RETROSPECTIVE REVIEW: Metallica’s St. Anger Turns 20


As Metallica’s controversial album St. Anger turns twenty years old on June 5th, 2023, guest columnist Nik Cameron (The Glacially Musical Pouredcast) reflects on where this album lands in history. Is it a triumph, as Lars Ulrich wants it to be, or a tragedy?



Twenty Years of Hallowed Enmity

To properly tell the tale, one needs to head back about 22 years really because that’s the genesis of St. Anger. Imagine if in the space of about three hours, the luckiest man alive decided that he decided unlucky was better than being with you and then you realized you were headed onto a path of destruction and you had to stop the juggernaut that was your fame.


This is what happened to Metallica in about 2002-ish. Jason Newsted, the luckiest man on the face of the earth, decided it was time to leave Metallica. Years later, he spoke about it at length. In the near future following that, James Hetfield started his first stint in rehab, and a lengthy one at that.


At this crossroads, the choices were few. In the end, through therapy, anger, and discord, St. Anger was birthed.


Just to make things crystal clear… I, your friend and humble narrator is one of the seventeen people in this world not named Lars Ulrich who thinks Lulu is a work of brilliance. This seems like important information to impart to you.

Let’s get to what decisions were made. First of all, the bass guitar duties were handed to one Bob Rock. This was a very poor choice. The album was only allowed to be worked on, while James Hetfield was in the studio. He only worked four hours a day. This was the right choice with a very poor outcome. The band decided to make a rule stating Kirk Hammett, the lead guitar player, was not allowed to play lead guitar. This was a very poor decision. The band decided to write in concert, including the lyrics. This was a wonderful decision. Metallica, as a unit chose to follow trends. This was the worst decision of them all.


Let’s get to the results of these decisions. Bob Rock is not a bass player. Any guitarist can play the bass, that’s true, but few of them have the feel to play the bass rather than play the guitar riffs on the bottom strings. Case in point, once Robert Trujillo played bass to the tracks, the quality improved tenfold. Rock’s bass playing cannot hold a candle to that of Trujillo. It comes off closer to that of Ace Frehley.


As the work on the album was completed at a snail’s pace, it ended up with the band never having had played one of the songs all the way through on the album. Though Metallica has always been chasing perfection, the songs sounded like their hands were playing them all the way through. Instead, in this case, the riffs weren’t played, but dubbed and duped. This takes the life and soul out of the music and reducing it to techno. Another side effect was that James never finished the vocals properly. The album sounds closer to demos than a finished record.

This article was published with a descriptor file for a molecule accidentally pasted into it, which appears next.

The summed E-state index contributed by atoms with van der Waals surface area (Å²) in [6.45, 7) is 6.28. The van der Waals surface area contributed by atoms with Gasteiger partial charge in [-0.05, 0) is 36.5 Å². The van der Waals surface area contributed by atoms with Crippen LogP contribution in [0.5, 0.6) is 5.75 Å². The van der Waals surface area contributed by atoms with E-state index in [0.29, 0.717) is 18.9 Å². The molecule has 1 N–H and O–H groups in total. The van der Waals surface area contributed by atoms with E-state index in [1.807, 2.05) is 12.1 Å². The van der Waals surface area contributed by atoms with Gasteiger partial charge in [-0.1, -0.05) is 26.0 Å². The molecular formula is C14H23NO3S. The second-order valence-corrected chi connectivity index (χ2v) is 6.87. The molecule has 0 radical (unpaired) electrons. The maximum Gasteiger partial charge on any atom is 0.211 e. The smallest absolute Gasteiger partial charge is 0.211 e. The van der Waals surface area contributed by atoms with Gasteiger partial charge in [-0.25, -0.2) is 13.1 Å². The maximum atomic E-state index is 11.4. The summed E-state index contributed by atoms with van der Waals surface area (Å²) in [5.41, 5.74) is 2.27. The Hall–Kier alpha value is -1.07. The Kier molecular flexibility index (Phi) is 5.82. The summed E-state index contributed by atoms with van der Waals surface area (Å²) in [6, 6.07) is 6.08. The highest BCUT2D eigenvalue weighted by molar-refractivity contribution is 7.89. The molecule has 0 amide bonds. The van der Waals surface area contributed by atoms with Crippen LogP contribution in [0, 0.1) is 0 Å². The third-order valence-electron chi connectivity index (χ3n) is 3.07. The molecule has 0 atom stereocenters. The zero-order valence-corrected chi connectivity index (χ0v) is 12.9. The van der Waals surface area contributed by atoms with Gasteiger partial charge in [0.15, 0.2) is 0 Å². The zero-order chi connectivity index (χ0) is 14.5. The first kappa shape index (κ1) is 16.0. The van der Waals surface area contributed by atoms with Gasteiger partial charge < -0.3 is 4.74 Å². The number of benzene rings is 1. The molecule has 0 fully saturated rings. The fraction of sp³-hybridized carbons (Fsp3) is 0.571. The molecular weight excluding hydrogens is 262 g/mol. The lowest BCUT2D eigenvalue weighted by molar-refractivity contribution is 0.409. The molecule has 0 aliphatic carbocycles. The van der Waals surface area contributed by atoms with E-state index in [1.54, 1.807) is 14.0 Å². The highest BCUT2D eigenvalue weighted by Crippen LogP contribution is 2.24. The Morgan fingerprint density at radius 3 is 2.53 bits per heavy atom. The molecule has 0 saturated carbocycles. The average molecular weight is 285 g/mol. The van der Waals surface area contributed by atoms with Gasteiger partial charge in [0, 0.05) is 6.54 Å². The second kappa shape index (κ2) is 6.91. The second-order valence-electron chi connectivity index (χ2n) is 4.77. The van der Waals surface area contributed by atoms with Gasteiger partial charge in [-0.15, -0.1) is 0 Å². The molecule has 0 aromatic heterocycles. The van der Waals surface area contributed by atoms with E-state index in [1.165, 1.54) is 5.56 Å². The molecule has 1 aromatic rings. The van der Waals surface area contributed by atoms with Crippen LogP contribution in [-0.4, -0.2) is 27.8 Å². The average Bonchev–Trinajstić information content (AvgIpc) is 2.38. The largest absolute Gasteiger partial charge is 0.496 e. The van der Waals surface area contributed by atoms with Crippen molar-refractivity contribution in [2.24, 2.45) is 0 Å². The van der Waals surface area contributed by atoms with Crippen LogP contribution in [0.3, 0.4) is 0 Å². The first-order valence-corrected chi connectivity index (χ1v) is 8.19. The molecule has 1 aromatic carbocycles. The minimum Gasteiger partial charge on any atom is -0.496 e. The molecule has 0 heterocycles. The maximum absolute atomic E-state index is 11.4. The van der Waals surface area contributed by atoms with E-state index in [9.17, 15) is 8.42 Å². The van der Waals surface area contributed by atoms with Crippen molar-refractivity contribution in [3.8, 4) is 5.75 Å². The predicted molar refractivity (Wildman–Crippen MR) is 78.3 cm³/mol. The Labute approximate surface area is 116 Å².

Hammett is one of the most lauded soloists of his day. To leave him on the sidelines took “the Metallica” out of the songs.


As the band wrote the lyrics together, it created some amazing results, like “my lifestyle determines my deathstyle.” That lyric is brilliant, though lacking in subtlety. As a fan, I think this process should continue, but likely it did not. The lyrics have always been under Hetfield’s purview.


For the sound of the record, the snare was turned off, the guitars tuned down, and the vocals dirty. Essentially, this band of trailblazers didn’t make their own way. They became followers.


The vanguard had fallen.

This album fails as an album. Some of the songs succeed on their own, but when placed inside of a 75-minute record, they become nebulous. They lack the definition and character that Metallica songs are known for. Perhaps that was due to there not being a bassist handling the bass guitar and the lead guitarist being kneecapped. Or perhaps, the riffs don’t pop strongly enough over the trash can lid snare drum.

Live, the songs often pop and snarl in a way they never did in the grooves. The live tracks have advantages. The bass is better. The drums are better. The vocals are better. The guitars sound better.

As a fan, I year for a re-recorded St. Anger. As a realist, it’s the only Metallica album I don’t own and will never own. That is because I simply never want to hear it again.

Buy St. Anger and good Metallica records here: